Saturday, August 27, 2011

Leaving this Cave in Okinawa had to Feel Great: A Photo Essay

To appreciate what it must feel like being bombed into the Stone Age it's probably best to show you this cave from the inside, looking out.  Welcome to a cave called Shimuku Gama in Yomitan Okinawa, Japan.
Over a thousand residents of Yomitan Village took shelter in this cave during the battle of Okinawa 1945.
With no flashlights or electricity this is the only daylight visible from inside Shimuku Gama.  It's dark.
The only nice thing about this natural bombshelter is the watersupply; it runs right through the front door.
Outside, to the left of the main entrance, this area could be considered the patio; it's covered, sort of.
A little bit to the right of the monument in this photo is the path that you would take to enter the cave.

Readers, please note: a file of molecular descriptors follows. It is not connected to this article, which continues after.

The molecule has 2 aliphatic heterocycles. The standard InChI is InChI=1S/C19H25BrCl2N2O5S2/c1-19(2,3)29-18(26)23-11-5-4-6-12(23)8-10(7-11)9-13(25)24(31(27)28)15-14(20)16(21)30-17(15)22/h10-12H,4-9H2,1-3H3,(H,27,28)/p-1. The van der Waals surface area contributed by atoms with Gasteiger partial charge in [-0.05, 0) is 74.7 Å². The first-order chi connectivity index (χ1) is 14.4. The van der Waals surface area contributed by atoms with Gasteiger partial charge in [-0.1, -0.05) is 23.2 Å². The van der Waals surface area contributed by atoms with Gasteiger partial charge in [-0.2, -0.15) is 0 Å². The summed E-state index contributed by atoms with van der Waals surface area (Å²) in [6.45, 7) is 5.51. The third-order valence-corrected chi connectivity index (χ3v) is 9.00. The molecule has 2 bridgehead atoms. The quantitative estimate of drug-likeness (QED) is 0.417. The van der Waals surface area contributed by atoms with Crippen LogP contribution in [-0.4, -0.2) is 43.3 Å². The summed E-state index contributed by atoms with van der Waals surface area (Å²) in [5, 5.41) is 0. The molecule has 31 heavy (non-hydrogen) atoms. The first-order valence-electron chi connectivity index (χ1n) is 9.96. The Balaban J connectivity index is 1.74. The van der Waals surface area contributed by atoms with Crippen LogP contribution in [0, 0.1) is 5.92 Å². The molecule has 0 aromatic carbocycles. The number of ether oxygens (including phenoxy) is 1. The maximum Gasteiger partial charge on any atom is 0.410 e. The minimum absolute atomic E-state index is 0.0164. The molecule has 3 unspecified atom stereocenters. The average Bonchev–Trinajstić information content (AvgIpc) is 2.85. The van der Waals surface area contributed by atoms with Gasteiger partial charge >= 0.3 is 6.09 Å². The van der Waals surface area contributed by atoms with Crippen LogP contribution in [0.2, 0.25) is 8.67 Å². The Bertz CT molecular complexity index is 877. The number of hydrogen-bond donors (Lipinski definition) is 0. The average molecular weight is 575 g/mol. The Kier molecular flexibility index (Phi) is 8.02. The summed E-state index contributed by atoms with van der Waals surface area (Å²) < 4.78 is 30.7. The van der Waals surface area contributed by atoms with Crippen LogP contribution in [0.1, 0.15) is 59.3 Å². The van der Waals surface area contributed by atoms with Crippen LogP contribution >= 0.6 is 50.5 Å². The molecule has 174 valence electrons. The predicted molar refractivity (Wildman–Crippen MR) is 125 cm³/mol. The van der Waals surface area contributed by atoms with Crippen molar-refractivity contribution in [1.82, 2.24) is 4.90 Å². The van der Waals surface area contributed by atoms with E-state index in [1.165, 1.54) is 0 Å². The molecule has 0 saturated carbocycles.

The monument recognizes two men, I think we should call heroes, Heiji and his nephew Heizo Higa.

The occupying forces of the Japanese Imperial Army had instructed the civilians who took shelter in the cave to kill themselves rather than be captured when American forces arrived at the cave.

When the Americans arrived at the entrance to Shimuku Gama, the Okinawan residents were perpared to take their own lives. 

They had been told they would be tortured, mutilated and raped by the American beasts and belived it.

Heiji and Heizo convinced them otherwise.  They had both lived and worked with Americans in Hawaii and knew that US soldiers would not harm unarmed civilians. Not one civilian from this cave died.

Unfortunately, that wasn't the case in many other caves during World War II.

Leaving this cave in Okinawa had to feel great.

REFERENCES:

SURVIVORS REMEMBER COMMOTION THEN CALM INSIDE OKINAWA CAVE

COMPULSORY SUICIDES DURING BATTLE OF OKINAWA


RELATED LINK: REMINDER OF WAR IN OKINAWA


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